On Fri, Jan 30, 2009 at 12:32 AM, Antony Blakey <antony.blakey@gmail.com> wrote:
>
> On 30/01/2009, at 9:56 AM, Paul Davis wrote:
>
>> The way that stats are calculated currently with the dependent
>> variable being time could cause some issues in implementing more
>> statistics. With my extremely limited knowledge of stats I think
>> moving that to be dependent on the number of requests might be better.
>> This is something that hopefully someone out there knows more about.
>> (This is in terms of "avg for last 5 minutes" vs "avg for last 100
>> requests", (the later of the two making stddev type stats
>> calculateable on the fly in constant memory.)
>
> The problem with using # of requests is that depending on your data, each
> request may take a long time. I have this problem at the moment: 1008
> documents in a 3.5G media database. During a compact, the status in
> _active_tasks updates every 1000 documents, so you can imagine how useful
> that is :/ I thought it had hung (and neither the beam.smp CPU time nor the
> IO requests were a good indicator). I spent some time chasing this down as a
> bug before realising the problems was in the status granularity!
>
Actually I don't think that affects my question at all. It may change
how we report things though. As in, it may be important to be able to
report things that are not single increment/decrement conditions but
instead allow for adding arbitrary floating point numbers to the
number of recorded data points.
IMO, your specific use case only gives my argument about having the
dependent variable be requests (or more specifically, data points) be
the dependent variable.
To explain more clearly the case is this: if we don't treat the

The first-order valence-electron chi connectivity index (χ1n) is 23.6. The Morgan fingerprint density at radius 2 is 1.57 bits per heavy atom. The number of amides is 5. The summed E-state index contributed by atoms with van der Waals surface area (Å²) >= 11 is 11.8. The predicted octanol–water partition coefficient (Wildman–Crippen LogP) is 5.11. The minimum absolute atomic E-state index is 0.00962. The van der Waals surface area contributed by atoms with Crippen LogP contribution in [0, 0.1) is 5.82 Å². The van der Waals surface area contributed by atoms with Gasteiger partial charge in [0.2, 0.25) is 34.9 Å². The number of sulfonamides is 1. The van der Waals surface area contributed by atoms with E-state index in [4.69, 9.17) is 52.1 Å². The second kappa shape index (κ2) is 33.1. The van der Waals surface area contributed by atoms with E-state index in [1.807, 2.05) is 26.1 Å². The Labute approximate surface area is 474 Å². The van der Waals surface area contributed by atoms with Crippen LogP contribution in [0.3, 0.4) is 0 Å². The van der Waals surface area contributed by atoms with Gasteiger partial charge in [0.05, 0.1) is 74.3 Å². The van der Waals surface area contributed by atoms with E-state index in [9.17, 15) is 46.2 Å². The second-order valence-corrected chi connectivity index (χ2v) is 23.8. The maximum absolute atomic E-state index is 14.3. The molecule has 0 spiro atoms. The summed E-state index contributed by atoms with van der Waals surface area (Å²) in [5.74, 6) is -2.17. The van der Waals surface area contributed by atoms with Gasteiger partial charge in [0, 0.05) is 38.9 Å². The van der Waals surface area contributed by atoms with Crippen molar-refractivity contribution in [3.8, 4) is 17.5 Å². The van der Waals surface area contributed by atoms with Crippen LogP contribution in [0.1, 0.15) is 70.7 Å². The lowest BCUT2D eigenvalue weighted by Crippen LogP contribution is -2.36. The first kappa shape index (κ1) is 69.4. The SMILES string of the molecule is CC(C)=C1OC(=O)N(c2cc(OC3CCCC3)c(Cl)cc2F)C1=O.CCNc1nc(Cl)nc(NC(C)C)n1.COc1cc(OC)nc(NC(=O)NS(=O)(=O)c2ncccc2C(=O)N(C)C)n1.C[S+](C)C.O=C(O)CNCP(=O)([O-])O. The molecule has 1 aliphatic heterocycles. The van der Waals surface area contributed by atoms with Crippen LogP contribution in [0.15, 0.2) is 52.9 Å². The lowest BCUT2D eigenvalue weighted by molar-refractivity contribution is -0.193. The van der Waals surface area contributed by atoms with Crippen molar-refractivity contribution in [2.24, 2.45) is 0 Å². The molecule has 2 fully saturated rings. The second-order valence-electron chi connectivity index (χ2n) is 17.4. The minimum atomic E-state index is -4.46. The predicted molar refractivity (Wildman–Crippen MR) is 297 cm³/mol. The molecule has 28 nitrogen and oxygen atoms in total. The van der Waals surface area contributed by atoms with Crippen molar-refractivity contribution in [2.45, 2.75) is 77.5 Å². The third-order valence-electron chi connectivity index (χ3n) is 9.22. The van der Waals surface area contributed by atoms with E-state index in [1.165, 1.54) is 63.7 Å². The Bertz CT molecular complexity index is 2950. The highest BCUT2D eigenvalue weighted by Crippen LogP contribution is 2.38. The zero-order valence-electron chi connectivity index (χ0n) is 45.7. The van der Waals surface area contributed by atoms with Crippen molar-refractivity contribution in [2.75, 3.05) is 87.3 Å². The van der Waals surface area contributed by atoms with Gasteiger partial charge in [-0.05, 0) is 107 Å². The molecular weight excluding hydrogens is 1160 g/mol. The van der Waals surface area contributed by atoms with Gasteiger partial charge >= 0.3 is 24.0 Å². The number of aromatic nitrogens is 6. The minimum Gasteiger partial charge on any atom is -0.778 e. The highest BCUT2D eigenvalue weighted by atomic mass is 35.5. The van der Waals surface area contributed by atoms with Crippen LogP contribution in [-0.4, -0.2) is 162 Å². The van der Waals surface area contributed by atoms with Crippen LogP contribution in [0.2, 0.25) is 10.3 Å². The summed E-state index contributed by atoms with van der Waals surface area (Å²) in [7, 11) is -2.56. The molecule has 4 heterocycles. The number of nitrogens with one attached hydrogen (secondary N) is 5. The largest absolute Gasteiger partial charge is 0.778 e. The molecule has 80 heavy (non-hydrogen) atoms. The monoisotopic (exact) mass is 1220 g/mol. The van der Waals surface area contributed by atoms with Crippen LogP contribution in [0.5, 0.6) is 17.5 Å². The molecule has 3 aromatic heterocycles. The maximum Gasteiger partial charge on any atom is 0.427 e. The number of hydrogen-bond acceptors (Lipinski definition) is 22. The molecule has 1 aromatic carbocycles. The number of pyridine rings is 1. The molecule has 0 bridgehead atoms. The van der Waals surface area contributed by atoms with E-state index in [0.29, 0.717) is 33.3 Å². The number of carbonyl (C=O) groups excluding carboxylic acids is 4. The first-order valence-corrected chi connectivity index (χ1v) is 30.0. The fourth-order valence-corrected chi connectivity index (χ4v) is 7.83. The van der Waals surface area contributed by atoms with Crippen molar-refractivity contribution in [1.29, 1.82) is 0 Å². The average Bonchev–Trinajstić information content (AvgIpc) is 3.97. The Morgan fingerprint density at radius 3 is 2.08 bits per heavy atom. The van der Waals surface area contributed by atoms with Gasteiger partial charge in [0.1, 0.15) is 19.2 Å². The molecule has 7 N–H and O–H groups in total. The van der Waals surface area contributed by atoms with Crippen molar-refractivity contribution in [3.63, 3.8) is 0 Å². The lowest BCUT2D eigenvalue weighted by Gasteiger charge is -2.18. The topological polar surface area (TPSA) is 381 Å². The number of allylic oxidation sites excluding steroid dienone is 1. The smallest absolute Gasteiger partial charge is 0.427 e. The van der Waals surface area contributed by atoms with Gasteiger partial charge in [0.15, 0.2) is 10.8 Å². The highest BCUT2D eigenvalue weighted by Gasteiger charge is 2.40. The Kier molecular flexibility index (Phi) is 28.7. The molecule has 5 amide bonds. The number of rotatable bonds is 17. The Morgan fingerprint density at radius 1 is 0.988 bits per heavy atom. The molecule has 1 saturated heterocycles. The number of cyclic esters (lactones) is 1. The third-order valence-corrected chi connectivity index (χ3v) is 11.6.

collected data points as the dependent variable we are unable to
calculate extended statistics like variance/stddev etc. This is
because if the dependent variable is time, then the number of data
points is unbounded. If that's the case we have unbounded memory
usage. (because I know of no incremental algorithms for calculating
these statistics without knowledge of past values, I could be wrong)
In other words, if we're doing stats for N values, when we store value
number N+1, we must know value 0 so it can be removed from the
calculations. If the dependent variable is time, then N can be
arbitrarily large thus causing memory problems.
Your use case just changes each data point from being a inc/dec op to
a "store arbitrary number" op. In any case, I'm not at all comfortable
relying on solely my knowledge of calculating statistics in an
incremental fashion so hopefully there's a stats buff out there who
will feel compelled to weigh in.
HTH,
Paul Davis
P.S. For those of you wondering why standard deviation is important, I
reference the ever so eloquent Zed Shaw [1] : "Programmers Need To
Learn Statistics Or I Will Kill Them All." Also, he is right.
[1] http://www.zedshaw.com/rants/programmer_stats.html
> Antony Blakey
> 
> CTO, Linkuistics Pty Ltd
> Ph: 0438 840 787
>
> The ultimate measure of a man is not where he stands in moments of comfort
> and convenience, but where he stands at times of challenge and controversy.
>  Martin Luther King
>
>
>